Bird feeding, begging and spitting could be banned from Carlisle
Bird-feeding, begging and spitting are all set to be banned from the city streets.
They are among a raft of activities which could get offenders into trouble, should a revised Public Space Protection Order (PSPO) get the go ahead.
It is currently being drawn up for Carlisle and is undergoing consultation.
The order would include restricting the feeding of birds in urban areas, banning begging, and prohibiting urinating, defecating and spitting in any public place.
Prosecuting drivers who use their vehicles in a manner that "causes or is likely to cause harassment, alarm of distress to any person and behaving in a manner that causes or is likely to cause harassment alarm or distress to any person" is also covered by the order.
Distributors of printed leaflets which are distributed in the city centre or in towns and villages, as well as in council car parks, will also be targeted.
PSPOs were introduced by the Anti-social Behaviour Crime and Policing Act 2014 and members of the city council's street scene and enforcement team would be responsible for prosecuting offenders.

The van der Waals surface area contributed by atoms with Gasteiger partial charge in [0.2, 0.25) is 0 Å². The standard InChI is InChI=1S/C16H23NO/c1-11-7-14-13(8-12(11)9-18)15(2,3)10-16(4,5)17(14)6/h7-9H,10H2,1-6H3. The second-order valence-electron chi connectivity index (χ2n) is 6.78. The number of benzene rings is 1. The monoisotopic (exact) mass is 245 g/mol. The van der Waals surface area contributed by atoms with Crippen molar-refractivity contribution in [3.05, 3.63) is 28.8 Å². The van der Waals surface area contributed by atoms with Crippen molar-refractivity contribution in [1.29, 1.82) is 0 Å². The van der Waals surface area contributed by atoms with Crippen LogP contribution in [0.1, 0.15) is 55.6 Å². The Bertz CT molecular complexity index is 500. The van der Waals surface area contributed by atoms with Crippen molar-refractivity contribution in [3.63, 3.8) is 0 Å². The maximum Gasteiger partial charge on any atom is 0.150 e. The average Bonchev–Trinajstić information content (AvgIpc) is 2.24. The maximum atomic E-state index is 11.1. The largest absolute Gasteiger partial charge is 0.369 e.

At a meeting of Carlisle City Council's environment and economy overview and scrutiny panel, Colin Bowley, neighbourhood services manager, said: "It's about tackling nuisance behaviour, such as feeding the birds in the city centre.
"Begging is actually illegal. If people are homeless and in need of help then of course we will point them in the right direction.
"But if they're aggressive and are demanding money, then it's something we want to put a stop to."
Mr Bowley added that under the order, dog owners could also be prosecuted for dog fouling if they failed to equip themselves properly.
"The order would state that they could fine a dog owner if they found they had intentionally gone out with plastic bags," he said.
Mike Mitchelson, Conservative councillor for Brampton, asked the committee how people would know they could face prosecution.
Responding, Darren Crossley, the city council's deputy chief executive, said: "We would have public display notices to say that you are entering an area that is covered by the Public Space Protection Order."